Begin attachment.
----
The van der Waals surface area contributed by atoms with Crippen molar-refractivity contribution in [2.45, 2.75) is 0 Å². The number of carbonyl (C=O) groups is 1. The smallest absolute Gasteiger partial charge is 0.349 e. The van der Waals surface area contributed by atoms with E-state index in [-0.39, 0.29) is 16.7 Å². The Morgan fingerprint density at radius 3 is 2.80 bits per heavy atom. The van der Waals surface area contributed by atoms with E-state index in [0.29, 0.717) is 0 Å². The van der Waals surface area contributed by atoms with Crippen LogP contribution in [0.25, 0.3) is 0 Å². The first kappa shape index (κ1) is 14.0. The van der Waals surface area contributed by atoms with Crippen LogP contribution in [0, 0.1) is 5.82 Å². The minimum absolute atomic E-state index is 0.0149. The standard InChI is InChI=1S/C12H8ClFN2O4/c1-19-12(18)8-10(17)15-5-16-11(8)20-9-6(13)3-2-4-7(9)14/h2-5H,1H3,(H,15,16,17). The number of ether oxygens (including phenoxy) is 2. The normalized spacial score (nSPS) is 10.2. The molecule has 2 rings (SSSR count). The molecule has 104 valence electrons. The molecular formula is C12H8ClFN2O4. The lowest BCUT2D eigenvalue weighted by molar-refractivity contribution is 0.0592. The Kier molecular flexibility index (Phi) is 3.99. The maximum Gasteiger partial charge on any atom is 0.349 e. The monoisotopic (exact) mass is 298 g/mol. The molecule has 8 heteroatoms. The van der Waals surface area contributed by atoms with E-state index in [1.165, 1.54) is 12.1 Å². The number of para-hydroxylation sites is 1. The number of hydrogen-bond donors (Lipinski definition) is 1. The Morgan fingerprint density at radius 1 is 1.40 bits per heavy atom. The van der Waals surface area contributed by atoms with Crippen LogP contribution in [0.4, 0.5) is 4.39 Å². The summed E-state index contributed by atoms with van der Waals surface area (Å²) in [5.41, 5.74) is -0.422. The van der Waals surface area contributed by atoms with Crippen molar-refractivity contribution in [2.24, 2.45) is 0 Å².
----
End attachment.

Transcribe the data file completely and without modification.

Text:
The van der Waals surface area contributed by atoms with Crippen molar-refractivity contribution in [2.45, 2.75) is 0 Å². The number of carbonyl (C=O) groups is 1. The smallest absolute Gasteiger partial charge is 0.349 e. The van der Waals surface area contributed by atoms with E-state index in [-0.39, 0.29) is 16.7 Å². The Morgan fingerprint density at radius 3 is 2.80 bits per heavy atom. The van der Waals surface area contributed by atoms with E-state index in [0.29, 0.717) is 0 Å². The van der Waals surface area contributed by atoms with Crippen LogP contribution in [0.25, 0.3) is 0 Å². The first kappa shape index (κ1) is 14.0. The van der Waals surface area contributed by atoms with Crippen LogP contribution in [0, 0.1) is 5.82 Å². The minimum absolute atomic E-state index is 0.0149. The standard InChI is InChI=1S/C12H8ClFN2O4/c1-19-12(18)8-10(17)15-5-16-11(8)20-9-6(13)3-2-4-7(9)14/h2-5H,1H3,(H,15,16,17). The number of ether oxygens (including phenoxy) is 2. The normalized spacial score (nSPS) is 10.2. The molecule has 2 rings (SSSR count). The molecule has 104 valence electrons. The molecular formula is C12H8ClFN2O4. The lowest BCUT2D eigenvalue weighted by molar-refractivity contribution is 0.0592. The Kier molecular flexibility index (Phi) is 3.99. The maximum Gasteiger partial charge on any atom is 0.349 e. The monoisotopic (exact) mass is 298 g/mol. The molecule has 8 heteroatoms. The van der Waals surface area contributed by atoms with E-state index in [1.165, 1.54) is 12.1 Å². The number of para-hydroxylation sites is 1. The number of hydrogen-bond donors (Lipinski definition) is 1. The Morgan fingerprint density at radius 1 is 1.40 bits per heavy atom. The van der Waals surface area contributed by atoms with Crippen LogP contribution in [0.4, 0.5) is 4.39 Å². The summed E-state index contributed by atoms with van der Waals surface area (Å²) in [5.41, 5.74) is -0.422. The van der Waals surface area contributed by atoms with Crippen molar-refractivity contribution in [2.24, 2.45) is 0 Å².